Monday, October 6, 2008

PRESS RELEASE: Congress of Racial Equality

Carbon Taxes Will Hurt the Poor Most, Civil Rights Activist Charges

Anti-Energy Activists Are Also Indirectly Supporting Foreign Terror Groups, Innis Says, By Keeping America Dependent On Foreign Oil

Winnipeg, Manitoba (Oct. 6, 2008)– Environmental activists seeking to push through taxes on carbon dioxide emissions and strangle energy production in North America will put a disproportionately high burden on low-income families and the poor, according to a leading American civil rights activist.

Niger Innis, National Spokesman for the Congress of Racial Equality, made the charge in a speech on Monday at an event sponsored by the Winnipeg-based Frontier Center for Public Policy. Innis is making a series of speeches across Canada this week just ahead of the Canadian elections.

"Higher energy prices caused by wrong-headed government policies discriminate against the poor, and those who push these policies are guilty of waging an immoral war on the poor," Innis said.

He cited these statistics which demonstrate why high energy prices are discriminatory:

* The average median-income family in the U.S. today has to spend about a nickel of every dollar of their income on energy.

* The average low-income family has to spend 20 cents on the dollar to buy their energy.

* The average poor family has to devote 50 cents or more of each dollar on energy.

"As energy prices go up, the poor suffer the most. And not just because energy costs more. Because higher energy prices mean higher prices for everything, especially food and housing, medicine and so on and so on," he said.

"Of course, I believe that those motivations are inherently immoral. Because the consequences, however unintentional, hurt the poorest of our society the most," he said.

Innis also serves as the national co-chairman of the Alliance to Stop the War on the Poor (, an coalition of civil rights, religious, consumer, agriculture and veterans leaders that are fighting against government policies that raise the cost of energy.

"Virtually every study done by virtually every economist has found the same thing: raising the cost of energy by putting a tax on carbon will raise the cost of energy, of food, of almost all goods and services by a huge amount," he said. "In the U.S., energy bills for the average citizen may easily double. Some studies show costs going up two, three, four times what they are now."

"And so I ask: will citizens agree to pay all of those higher costs, especially when the United Nation's science says that it will result in temperature changes over the next century that we can barely measure?" he asked.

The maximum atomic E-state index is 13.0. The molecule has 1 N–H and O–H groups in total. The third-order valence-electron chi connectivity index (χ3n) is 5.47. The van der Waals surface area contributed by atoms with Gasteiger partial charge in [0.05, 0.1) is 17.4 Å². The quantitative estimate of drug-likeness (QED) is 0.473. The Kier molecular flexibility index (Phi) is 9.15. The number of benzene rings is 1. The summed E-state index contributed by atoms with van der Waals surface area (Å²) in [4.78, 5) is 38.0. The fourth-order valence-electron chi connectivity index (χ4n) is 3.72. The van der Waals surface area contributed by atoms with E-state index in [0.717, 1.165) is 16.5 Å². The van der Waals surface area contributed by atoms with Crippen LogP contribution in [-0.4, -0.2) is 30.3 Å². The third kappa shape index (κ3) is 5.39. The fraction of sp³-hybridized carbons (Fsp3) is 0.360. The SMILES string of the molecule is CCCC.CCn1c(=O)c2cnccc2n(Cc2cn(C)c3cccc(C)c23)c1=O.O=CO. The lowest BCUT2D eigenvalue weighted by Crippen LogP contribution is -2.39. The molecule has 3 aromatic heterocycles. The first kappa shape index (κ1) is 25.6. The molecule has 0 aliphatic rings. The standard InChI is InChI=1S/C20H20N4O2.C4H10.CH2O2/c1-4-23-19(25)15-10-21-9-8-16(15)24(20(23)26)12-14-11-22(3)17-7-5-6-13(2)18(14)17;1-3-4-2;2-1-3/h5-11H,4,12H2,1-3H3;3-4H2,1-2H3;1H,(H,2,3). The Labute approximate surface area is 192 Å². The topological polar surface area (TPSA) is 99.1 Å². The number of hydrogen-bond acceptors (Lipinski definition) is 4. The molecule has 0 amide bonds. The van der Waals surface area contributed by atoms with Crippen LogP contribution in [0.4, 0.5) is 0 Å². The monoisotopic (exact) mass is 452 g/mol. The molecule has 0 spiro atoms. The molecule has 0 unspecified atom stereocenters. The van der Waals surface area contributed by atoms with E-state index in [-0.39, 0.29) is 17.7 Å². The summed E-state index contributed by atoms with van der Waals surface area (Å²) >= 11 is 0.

Innis said that a new study soon to be released by the NextGen Energy Council will show that, based on all of the science behind the United Nation's predictions on climate change, if the U.S. shuts down every power plant in the U.S. right now, and keeps them off for the next 100 years, "we would only affect the temperature in the year 2100 by less than one-tenth of one percent of a degree Celsius," he said. "This calculation does not come from climate change skeptics. It is based on the same science that the environmentalists' say cannot be questioned."

"Now, you tell me," he asked, "is that barely measurable temperature change over the next 100 years something that the citizens of North America will conclude is worth all of the additional costs we will saddle ourselves with?" he asked.

Innis also said that those extremist environmental groups that oppose energy production in North America are "indirectly helping foreign terror groups."

"The less energy produced here on this continent, the more we have to import from foreign nations that hate democracy and free-market economies such as we enjoy in North America," Innis said. "The more dollars we sent to those foreign nations for energy, the more we end up subsidizing the foreign terror groups that these dictators support.

"Therefore, those who are want to strangle North American energy production are indirectly helping to support terrorist groups that trying as we speak here today to kill American and Canadian citizens," he said.

"I realize that this is a stark and uncomfortable chain of logic. It is an uncomfortable truth to speak," he said. "But it is truth nonetheless."

"I don't think the leaders of extremist environmental groups see things through this prism," he added. "They see their mission as forcing us to be a less consumptive and less prosperous society. They want us to adapt to a lower, less consumer-oriented standard of living. And they know that the best way to choke off economic growth is to get their hands around the neck of energy supply and squeeze."

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Contact: Brian McLaughlin, CORE, (718) 708-3509

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